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Warning: This story contains plot spoilers for Black Panther.
Michael B. Jordan’s performance as Erik “Killmonger” Stevens has delivered the best villain to come out of pretty much any comic book movie to date. He’s smart and charismatic and angry—with good reason. His desire to challenge the status quo around him sparked an immediate response from movie fans who are all too used to bland CGI monsters.
A complicated villain is the best kind of villain, especially when far too many of them are supernatural behemoths with close to no backstory. Not only did Killmonger enter Black Panther with an understandable motivation—avenging and continuing the mission of his murdered and forsaken father—but it’s clear he’s a victim as well, making him sympathetic from the start. There are times when it’s genuinely difficult to root against him in the film, because part of you wants to find out if he can make his dream, a world in which there are no oppressed black people, a reality.
As T’Challa said himself, Killmonger was the monster that Wakanda created by upending his world and abandoning him to survive alone. He was able to piece his life back together on his own, getting educational and military training that made him into a major force to be reckoned with. He used those skills to stage a one-day takeover of a country that had never been conquered previously.
Consider that. Through centuries of existence, Wakanda has never been colonized, dismantled, or enslaved. Yet, in less than 24 hours, one man was able to come in, alone, and overthrow the entire government, become the country’s king and protector, and almost send it into a global conflict. And that’s not even the most impressive thing about the impact he made.
Ultimately, Killmonger wanted Wakanda to change—and he inspired it to do just that. By demanding the secretive nation to step out of the shadows and intervene in world affairs, Killmonger may have left a bigger impact on the world than most of his competition among the MCU’s top villains.
A lot of the heroes we’ve seen thus far are given adversaries that are mostly physical obstacles that they have to literally get around, over, or through, by the end of the film. They don’t challenge their rivals in any way other than through brute strength or strategic thinking. Killmonger did much more. Sure, he challenged T’Challa’s strength and intellect on multiple occasions, but he also challenged T’Challa’s outlook on the entire world around him and his place in it.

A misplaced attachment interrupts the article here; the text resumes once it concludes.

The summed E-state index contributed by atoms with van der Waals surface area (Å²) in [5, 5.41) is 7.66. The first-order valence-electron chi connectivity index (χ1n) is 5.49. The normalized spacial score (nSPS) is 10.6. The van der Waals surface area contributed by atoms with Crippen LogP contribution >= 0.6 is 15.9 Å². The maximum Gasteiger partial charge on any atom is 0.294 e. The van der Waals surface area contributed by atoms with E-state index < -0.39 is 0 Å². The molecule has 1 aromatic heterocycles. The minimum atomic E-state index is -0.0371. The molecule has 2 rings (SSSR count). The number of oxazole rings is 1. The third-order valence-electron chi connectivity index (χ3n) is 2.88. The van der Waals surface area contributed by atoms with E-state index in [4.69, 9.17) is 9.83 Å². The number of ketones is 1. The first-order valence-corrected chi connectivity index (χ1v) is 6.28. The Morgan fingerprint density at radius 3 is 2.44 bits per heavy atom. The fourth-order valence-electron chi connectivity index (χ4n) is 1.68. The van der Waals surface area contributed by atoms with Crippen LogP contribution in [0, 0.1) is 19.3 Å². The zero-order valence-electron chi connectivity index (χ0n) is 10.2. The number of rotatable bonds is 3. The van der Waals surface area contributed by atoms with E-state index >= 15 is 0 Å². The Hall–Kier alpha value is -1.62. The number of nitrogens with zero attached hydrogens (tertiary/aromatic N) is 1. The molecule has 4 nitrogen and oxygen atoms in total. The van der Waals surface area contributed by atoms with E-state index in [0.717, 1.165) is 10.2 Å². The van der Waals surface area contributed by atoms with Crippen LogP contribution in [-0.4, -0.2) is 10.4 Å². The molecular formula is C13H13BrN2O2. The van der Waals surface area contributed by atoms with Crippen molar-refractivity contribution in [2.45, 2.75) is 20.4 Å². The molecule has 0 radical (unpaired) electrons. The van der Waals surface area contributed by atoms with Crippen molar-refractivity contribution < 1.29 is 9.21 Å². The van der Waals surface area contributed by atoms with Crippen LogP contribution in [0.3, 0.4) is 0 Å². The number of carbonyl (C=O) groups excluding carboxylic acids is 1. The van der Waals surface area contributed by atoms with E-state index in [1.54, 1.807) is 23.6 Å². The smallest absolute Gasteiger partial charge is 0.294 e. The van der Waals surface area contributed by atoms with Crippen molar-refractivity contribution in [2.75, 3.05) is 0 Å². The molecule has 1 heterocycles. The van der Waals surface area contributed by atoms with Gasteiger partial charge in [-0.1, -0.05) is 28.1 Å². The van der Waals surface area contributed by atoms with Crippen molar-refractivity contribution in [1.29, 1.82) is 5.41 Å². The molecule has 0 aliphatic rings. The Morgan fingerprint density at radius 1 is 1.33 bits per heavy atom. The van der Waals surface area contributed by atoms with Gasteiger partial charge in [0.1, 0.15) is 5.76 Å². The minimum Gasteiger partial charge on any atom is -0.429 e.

Coming into his new role as king, T’Challa supported Wakanda’s tradition of isolationism at the cost of neglecting the issues of the greater world. Killmonger, like his father, took an opposite stance, backing the idea that Wakanda should use its abundant resources and advanced technology to help oppressed peoples across the globe. It’s a noble goal—except that Killmonger wanted to accomplish it through brute force.
Let’s make something clear: Killmonger is a villain. His backstory and motivation make him highly sympathetic at times. But he’s still a villain. Even if you chalk up most of his kills to his duties as a soldier and to necessary parts of his mission, his methods were still highly problematic. The fact that there’s a vocal population extolling the notion that he somehow wasn’t the bad guy further proves how exceptional he was at it.
It’s perfectly fine for fans to sport a “Killmonger was right” T-shirt, as long as we take the time to acknowledge that there’s an invisible asterisk at the end that statement that stands for “about some key concepts concerning fighting oppression but with flawed plans for execution.”
No realistic villain thinks they’re in the wrong. They justify their actions to achieve what they feel is necessary. If they can also convince other people to think the same along the way, well, that’s something special.
Ultimately, the path Killmonger chose to walk resulted in his death when other options were on the table. (At least he went out on a killer line.) In a perfect world, his character would’ve stuck around for a while longer to see the impact he had on T’Challa, Wakanda, and the rest of the Marvel universe.
Keith Reid-Cleveland is a Chicago-based writer who has been covering geek culture, streaming entertainment, and politics for more than five years. His work has appeared in Uproxx, the Undefeated, Black Nerd Problems, and the Black Youth Project.